The whole concept of this game, "Panic", where these teenagers risk their lives in a series of challenges over the whole summer in order to win a huge amount of money is a creative one. It's not like The Hunger Games, where the tributes have no choice but to participate, and have to kill their opponents to win. In Panic, the players have all decided to play for their own reasons - usually the money - and they all know each other. It's just as ruthless, but there are legal issues and it's not publicised. So no, Panic is not just another Hunger Games, and I think it is actually better. The fact that this book only came out this year and the film rights have already been sold to Universal just goes to show how great it is. And it will make a fantastic movie - you'll feel for the characters, despise the antagonists, and be kept in suspense.

      The writing itself is pretty good, too. It's nothing special, but it's clear and descriptive enough that you can picture what's going on, and it gets the message across. Lauren Oliver doesn't show off by using fancy language features when the story itself is interesting enough and doesn't need to be embellished.

      The characters all had their distinct personalities and goals, which was a bonus. I sympathised with Heather, wishing she could leave Carp behind, and Dodge, wanting to get revenge for his sister, was also believable. Heather and Dodge had surprisingly similar problems with their families, and from the blurb I first thought that they would get together. Thankfully, that was not the case, and it was made clear early on that they wouldn't happen. They both get their happy ending, though - that's what matters.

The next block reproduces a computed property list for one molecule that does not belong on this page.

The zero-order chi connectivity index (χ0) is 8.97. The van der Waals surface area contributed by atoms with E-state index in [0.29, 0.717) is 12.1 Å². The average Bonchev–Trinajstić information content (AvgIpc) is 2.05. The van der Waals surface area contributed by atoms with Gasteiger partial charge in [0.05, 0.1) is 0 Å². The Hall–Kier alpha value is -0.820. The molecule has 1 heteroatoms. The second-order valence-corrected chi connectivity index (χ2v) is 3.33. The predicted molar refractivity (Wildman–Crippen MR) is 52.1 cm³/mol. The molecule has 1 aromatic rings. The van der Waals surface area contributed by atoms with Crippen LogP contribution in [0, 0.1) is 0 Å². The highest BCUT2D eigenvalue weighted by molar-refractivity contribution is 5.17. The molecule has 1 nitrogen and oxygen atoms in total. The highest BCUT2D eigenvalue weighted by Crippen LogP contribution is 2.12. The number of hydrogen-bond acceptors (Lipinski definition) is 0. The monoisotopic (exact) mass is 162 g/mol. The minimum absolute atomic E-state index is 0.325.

Overall, Panic is a great new YA novel and I enjoyed it a lot. I would recommend it to anyone who likes YA fiction but is sick of the dystopian genre and the usual trope of the two leading characters ending up as a couple. Take it from me, and pick it up!

      Thursday, 22 May 2014

      Sense & Sensibility (The Austen Project) by Joanna Trollope

      Sense & Sensibility 
       Date finished: 21 May 2014

      Sense & Sensibility is my favourite of the Jane Austen novels. (I've read all of her works and I'm only sixteen. Just putting it out there.) I just love the contrast between Elinor and Marianne, and the bitch that is Lucy Steele, and the awkwardness when Elinor thinks Edward has married Lucy. I read the original three years ago - 200 years after it was published! - and thoroughly enjoyed it. I also enjoyed Sense and Sensibility and Sea Monsters (which is a hilarious adaption) and this modern version, which I read in two days.

      What I love about this version is that the plot and the characters are more or less the same as the original, but it takes place in the modern world. Only it's a different world to the one I live in, as there are still aristocrats, and the rich have nothing better to do than marry, have children, and renovate huge houses. Even though this setting was foreign to me, I was still able to grasp how Elinor felt, as she is definitely the character the most like me (apart from Mags, of course).

      Even though I already knew the plot, I still wanted to know how things would turn out, which is a very difficult thing for an author to do. I knew what was coming, most of the time, but where it mattered I was left guessing as to how that plot point would happen. I don't know if that makes sense, but even though I knew the story, this novel still had me hooked.

      As for characters, Elinor and Margaret were the only ones I could relate to (although the others were fantastic too!). They're more sensible and realistic and down-to-earth. I absolutely adore them. It's funny that although my interests are more similar to Marianne's, personality-wise, I'm much more like Elinor. Marianne is a bit too theatrical, but I guess that's the point - she's sensibility, while Elinor is sense. Fanny and John Dashwood, Mrs Ferrars, the Steeles, and Mary Middleton were the characters you love to hate. They're meant to be selfish snobs, and you really feel for the Dashwood sisters when they have to deal with them. Sometimes I wish I were a character in a book, but I wouldn't want to have to have anything to do with those rich bitches.